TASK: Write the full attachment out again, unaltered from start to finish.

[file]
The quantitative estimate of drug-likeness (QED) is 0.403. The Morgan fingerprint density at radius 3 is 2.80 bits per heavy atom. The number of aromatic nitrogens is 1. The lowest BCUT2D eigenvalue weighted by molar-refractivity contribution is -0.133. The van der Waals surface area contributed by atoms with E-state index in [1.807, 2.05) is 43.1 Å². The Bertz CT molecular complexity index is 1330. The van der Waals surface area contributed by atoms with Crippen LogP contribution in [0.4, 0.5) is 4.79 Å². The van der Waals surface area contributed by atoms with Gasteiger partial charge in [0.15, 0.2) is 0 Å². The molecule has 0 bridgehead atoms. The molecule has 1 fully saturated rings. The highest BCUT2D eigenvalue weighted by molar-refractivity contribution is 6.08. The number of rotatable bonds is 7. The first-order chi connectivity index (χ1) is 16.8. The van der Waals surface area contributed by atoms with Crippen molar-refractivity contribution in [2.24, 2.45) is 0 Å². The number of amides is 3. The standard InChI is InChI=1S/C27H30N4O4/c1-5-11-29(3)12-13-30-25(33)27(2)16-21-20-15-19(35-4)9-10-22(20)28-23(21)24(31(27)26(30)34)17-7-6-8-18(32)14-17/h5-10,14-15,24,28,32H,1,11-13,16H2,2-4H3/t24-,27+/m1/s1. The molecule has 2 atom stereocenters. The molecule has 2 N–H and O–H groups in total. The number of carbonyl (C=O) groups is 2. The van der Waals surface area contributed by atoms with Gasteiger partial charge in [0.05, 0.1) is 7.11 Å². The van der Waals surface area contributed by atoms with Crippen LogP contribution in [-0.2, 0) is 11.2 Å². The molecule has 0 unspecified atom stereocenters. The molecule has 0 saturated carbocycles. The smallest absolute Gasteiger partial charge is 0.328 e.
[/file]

The quantitative estimate of drug-likeness (QED) is 0.403. The Morgan fingerprint density at radius 3 is 2.80 bits per heavy atom. The number of aromatic nitrogens is 1. The lowest BCUT2D eigenvalue weighted by molar-refractivity contribution is -0.133. The van der Waals surface area contributed by atoms with E-state index in [1.807, 2.05) is 43.1 Å². The Bertz CT molecular complexity index is 1330. The van der Waals surface area contributed by atoms with Crippen LogP contribution in [0.4, 0.5) is 4.79 Å². The van der Waals surface area contributed by atoms with Gasteiger partial charge in [0.15, 0.2) is 0 Å². The molecule has 0 bridgehead atoms. The molecule has 1 fully saturated rings. The highest BCUT2D eigenvalue weighted by molar-refractivity contribution is 6.08. The number of rotatable bonds is 7. The first-order chi connectivity index (χ1) is 16.8. The van der Waals surface area contributed by atoms with Crippen molar-refractivity contribution in [2.24, 2.45) is 0 Å². The number of amides is 3. The standard InChI is InChI=1S/C27H30N4O4/c1-5-11-29(3)12-13-30-25(33)27(2)16-21-20-15-19(35-4)9-10-22(20)28-23(21)24(31(27)26(30)34)17-7-6-8-18(32)14-17/h5-10,14-15,24,28,32H,1,11-13,16H2,2-4H3/t24-,27+/m1/s1. The molecule has 2 atom stereocenters. The molecule has 2 N–H and O–H groups in total. The number of carbonyl (C=O) groups is 2. The van der Waals surface area contributed by atoms with Gasteiger partial charge in [0.05, 0.1) is 7.11 Å². The van der Waals surface area contributed by atoms with Crippen LogP contribution in [-0.2, 0) is 11.2 Å². The molecule has 0 unspecified atom stereocenters. The molecule has 0 saturated carbocycles. The smallest absolute Gasteiger partial charge is 0.328 e.